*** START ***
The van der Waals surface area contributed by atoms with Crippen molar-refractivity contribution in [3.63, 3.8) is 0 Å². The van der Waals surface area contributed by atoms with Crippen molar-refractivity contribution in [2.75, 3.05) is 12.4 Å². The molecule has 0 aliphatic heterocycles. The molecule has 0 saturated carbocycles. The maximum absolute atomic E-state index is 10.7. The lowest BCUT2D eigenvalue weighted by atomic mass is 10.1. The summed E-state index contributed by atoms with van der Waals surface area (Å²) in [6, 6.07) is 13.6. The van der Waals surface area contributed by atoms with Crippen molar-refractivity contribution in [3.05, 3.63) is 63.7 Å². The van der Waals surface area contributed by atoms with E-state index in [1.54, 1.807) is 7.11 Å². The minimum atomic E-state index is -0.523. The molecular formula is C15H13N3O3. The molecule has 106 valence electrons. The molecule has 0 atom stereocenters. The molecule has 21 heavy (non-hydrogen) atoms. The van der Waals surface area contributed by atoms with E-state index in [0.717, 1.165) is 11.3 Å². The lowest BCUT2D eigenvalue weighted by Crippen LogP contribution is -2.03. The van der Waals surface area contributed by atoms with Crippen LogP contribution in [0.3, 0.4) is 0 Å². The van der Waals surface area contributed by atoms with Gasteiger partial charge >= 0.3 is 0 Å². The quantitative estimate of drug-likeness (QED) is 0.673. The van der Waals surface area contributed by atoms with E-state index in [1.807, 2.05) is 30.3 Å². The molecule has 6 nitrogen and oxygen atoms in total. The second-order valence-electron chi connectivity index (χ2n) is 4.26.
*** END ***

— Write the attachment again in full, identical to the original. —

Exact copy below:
The van der Waals surface area contributed by atoms with Crippen molar-refractivity contribution in [3.63, 3.8) is 0 Å². The van der Waals surface area contributed by atoms with Crippen molar-refractivity contribution in [2.75, 3.05) is 12.4 Å². The molecule has 0 aliphatic heterocycles. The molecule has 0 saturated carbocycles. The maximum absolute atomic E-state index is 10.7. The lowest BCUT2D eigenvalue weighted by atomic mass is 10.1. The summed E-state index contributed by atoms with van der Waals surface area (Å²) in [6, 6.07) is 13.6. The van der Waals surface area contributed by atoms with Crippen molar-refractivity contribution in [3.05, 3.63) is 63.7 Å². The van der Waals surface area contributed by atoms with E-state index in [1.54, 1.807) is 7.11 Å². The minimum atomic E-state index is -0.523. The molecular formula is C15H13N3O3. The molecule has 106 valence electrons. The molecule has 0 atom stereocenters. The molecule has 21 heavy (non-hydrogen) atoms. The van der Waals surface area contributed by atoms with E-state index in [0.717, 1.165) is 11.3 Å². The lowest BCUT2D eigenvalue weighted by Crippen LogP contribution is -2.03. The van der Waals surface area contributed by atoms with Crippen LogP contribution in [0.3, 0.4) is 0 Å². The van der Waals surface area contributed by atoms with Gasteiger partial charge >= 0.3 is 0 Å². The quantitative estimate of drug-likeness (QED) is 0.673. The van der Waals surface area contributed by atoms with E-state index in [1.807, 2.05) is 30.3 Å². The molecule has 6 nitrogen and oxygen atoms in total. The second-order valence-electron chi connectivity index (χ2n) is 4.26.